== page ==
Walt Mossberg

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Steve Jobs Answers My iPhone Questions

In conjunction with the review of the iPhone in The Mossberg Solution, I asked CEO Steve Jobs some iPhone questions via email. Below are his responses:

Walt: Who is the intended customer for the iPhone? Is it for current “smart phone” users? For iPod fans who want a combined device?

Steve: Almost everyone we’ve talked to hates their phone. The terrible user interfaces keep most users from discovering or using most of the features. We’d like to change that for everyone. Many users want both a phone and an iPod, since most phones are not good music players. When you subtract the $200 cost of an iPod, which is included in the iPhone, the rest of the iPhone costs just $299.

Walt: Why did you decide to omit a physical keyboard? Won’t that turn off people who pay a lot for phones like BlackBerrys because they are heavy email users?

Steve: The iPhone has the best, most advanced keyboard in any mobile device. Like all small keyboards, it takes three or four days to get used to. IPhone users will quickly learn to trust its intelligence to correct their mistakes automatically. So far, everyone who has used it loves it, and reports that they are typing as fast or faster than they did on their Treo or BlackBerry or other smart phone. The iPhone’s keyboard lets us use far more sophisticated software to improve accuracy, customize the keyboard for specific applications, and of course remove the keyboard when it’s not needed, freeing iPhone’s entire large screen for reading email, browsing the Web, looking at maps, enjoying photos and movies, and doing things we haven’t yet invented. We think the iPhone’s keyboard is one of its greatest assets and competitive advantages.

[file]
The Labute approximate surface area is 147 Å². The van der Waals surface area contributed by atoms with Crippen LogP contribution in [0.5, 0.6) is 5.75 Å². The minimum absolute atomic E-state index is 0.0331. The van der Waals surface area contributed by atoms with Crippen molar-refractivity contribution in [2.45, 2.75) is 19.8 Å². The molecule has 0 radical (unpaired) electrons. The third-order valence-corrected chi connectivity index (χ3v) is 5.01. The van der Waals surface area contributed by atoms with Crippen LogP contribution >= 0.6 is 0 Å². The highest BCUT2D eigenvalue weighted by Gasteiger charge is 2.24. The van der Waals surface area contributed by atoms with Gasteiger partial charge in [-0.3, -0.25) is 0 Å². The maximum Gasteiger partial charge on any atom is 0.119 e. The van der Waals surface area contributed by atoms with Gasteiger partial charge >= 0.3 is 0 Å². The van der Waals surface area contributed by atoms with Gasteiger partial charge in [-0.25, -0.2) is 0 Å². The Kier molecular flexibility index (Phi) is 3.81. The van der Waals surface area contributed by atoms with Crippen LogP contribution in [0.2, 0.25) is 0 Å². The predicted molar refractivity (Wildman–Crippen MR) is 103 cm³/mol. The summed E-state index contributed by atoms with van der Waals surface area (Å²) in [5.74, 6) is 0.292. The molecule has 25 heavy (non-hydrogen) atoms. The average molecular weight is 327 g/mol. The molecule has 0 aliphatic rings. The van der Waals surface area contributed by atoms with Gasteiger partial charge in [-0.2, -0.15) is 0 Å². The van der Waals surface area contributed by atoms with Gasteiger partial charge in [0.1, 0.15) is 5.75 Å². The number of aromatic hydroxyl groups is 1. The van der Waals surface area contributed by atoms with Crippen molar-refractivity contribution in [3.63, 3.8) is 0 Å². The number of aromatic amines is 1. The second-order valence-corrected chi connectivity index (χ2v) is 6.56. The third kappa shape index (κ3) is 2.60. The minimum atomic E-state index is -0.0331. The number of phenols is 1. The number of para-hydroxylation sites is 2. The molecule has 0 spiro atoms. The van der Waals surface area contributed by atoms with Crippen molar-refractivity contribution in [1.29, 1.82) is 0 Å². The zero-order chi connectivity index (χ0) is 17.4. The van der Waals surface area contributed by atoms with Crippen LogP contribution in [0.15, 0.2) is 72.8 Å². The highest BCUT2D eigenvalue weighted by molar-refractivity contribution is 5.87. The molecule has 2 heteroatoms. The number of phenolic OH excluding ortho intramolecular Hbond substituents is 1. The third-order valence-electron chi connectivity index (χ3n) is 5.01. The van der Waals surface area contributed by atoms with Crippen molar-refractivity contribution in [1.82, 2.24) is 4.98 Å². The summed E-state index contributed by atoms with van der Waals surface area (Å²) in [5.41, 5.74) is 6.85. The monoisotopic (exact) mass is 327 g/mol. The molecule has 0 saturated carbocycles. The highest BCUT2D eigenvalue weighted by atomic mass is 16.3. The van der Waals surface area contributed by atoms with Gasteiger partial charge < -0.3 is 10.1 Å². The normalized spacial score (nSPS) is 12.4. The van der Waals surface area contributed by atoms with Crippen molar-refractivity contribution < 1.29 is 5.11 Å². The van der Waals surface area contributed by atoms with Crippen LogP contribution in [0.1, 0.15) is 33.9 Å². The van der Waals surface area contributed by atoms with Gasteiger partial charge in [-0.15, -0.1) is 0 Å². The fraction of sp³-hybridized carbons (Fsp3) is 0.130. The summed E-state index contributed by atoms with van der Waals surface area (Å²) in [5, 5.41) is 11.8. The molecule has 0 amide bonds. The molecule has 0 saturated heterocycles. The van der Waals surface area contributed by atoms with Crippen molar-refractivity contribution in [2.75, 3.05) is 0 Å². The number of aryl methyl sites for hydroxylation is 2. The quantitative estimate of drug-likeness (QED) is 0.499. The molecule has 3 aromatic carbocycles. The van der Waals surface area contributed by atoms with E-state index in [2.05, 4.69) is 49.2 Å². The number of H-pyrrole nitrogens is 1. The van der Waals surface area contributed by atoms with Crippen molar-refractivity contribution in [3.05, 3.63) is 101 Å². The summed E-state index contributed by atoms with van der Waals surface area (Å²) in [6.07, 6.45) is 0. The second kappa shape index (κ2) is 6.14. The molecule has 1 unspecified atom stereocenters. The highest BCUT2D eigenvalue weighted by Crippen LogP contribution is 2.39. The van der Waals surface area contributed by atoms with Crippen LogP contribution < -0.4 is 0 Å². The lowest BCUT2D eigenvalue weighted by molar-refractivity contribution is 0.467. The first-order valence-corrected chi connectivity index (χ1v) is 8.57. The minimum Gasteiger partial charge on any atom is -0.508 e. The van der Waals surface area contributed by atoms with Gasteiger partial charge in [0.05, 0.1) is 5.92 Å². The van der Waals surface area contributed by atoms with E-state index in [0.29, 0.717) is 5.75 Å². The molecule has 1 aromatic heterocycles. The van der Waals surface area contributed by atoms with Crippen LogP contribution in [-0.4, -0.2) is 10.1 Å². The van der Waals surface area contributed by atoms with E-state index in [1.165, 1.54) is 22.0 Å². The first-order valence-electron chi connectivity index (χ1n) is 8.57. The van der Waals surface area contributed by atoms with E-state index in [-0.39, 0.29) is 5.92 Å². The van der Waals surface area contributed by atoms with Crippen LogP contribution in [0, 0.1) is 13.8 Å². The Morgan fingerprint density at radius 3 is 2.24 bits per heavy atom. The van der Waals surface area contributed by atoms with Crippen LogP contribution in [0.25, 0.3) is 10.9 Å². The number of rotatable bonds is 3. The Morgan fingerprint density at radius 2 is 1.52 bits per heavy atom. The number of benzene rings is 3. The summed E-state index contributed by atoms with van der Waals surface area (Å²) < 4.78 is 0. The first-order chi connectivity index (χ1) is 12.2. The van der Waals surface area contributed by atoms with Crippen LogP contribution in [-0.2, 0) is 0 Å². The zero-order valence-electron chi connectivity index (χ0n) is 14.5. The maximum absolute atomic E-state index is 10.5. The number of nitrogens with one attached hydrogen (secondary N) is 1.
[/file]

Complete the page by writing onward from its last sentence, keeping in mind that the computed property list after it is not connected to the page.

Walt: Why does the iPhone only run on a relatively slow cellphone data network, much slower than those used by some other smart phones?

Steve: The iPhone has built-in Wi-Fi and uses the EDGE high-speed data network. EDGE is pervasive throughout the U.S., and for many applications like email, maps, stocks and weather, it is plenty fast. The iPhone automatically switches to Wi-Fi whenever it senses a known Wi-Fi network, and Wi-Fi delivers data several times faster than 3G networks. So the iPhone sandwiches 3G networks with something a bit slower on the bottom and something far faster on the top.

Walt: When will there be an iPhone that runs on the fastest, so-called “3G” networks?

Steve: Walt, you know we don’t talk about future products. Again, Wi-Fi is far faster than 3G networks.

Walt: Why does the iPhone only work with a single carrier, AT&T? Will there be iPhones for other carriers in the U.S.?

Steve: AT&T is the most popular wireless carrier in the U.S. and they have been investing billions of dollars in the last couple of years to create a great network. They also have the advantage of using GSM technology, which is used by over 80% of the world. The iPhone is a world phone with quad-band GSM technology that works great in the U.S., Europe and most of Asia.

Walt: Will you follow the pattern you set with the iPod and bring out less costly models? If so, when?

Steve: We don’t talk about future products.

Walt: This first model is missing some features some other smart phones have, like video recording, instant messaging, and real-time GPS navigation. Do you plan to upgrade iPhones purchased now so they have these features? If so, when?

Steve: We don’t talk about future products. I will say that the iPhone is the most sophisticated software platform ever created for a mobile device, and that we think software features are where the action will be in the coming years. Stay tuned.

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I think the NSA has a job to do and we need the NSA. But as (physicist) Robert Oppenheimer said, “When you see something that is technically sweet, you go ahead and do it and argue about what to do about it only after you’ve had your technical success. That is the way it was with the atomic bomb.”

— Phil Zimmerman, PGP inventor and Silent Circle co-founder, in an interview with Om Malik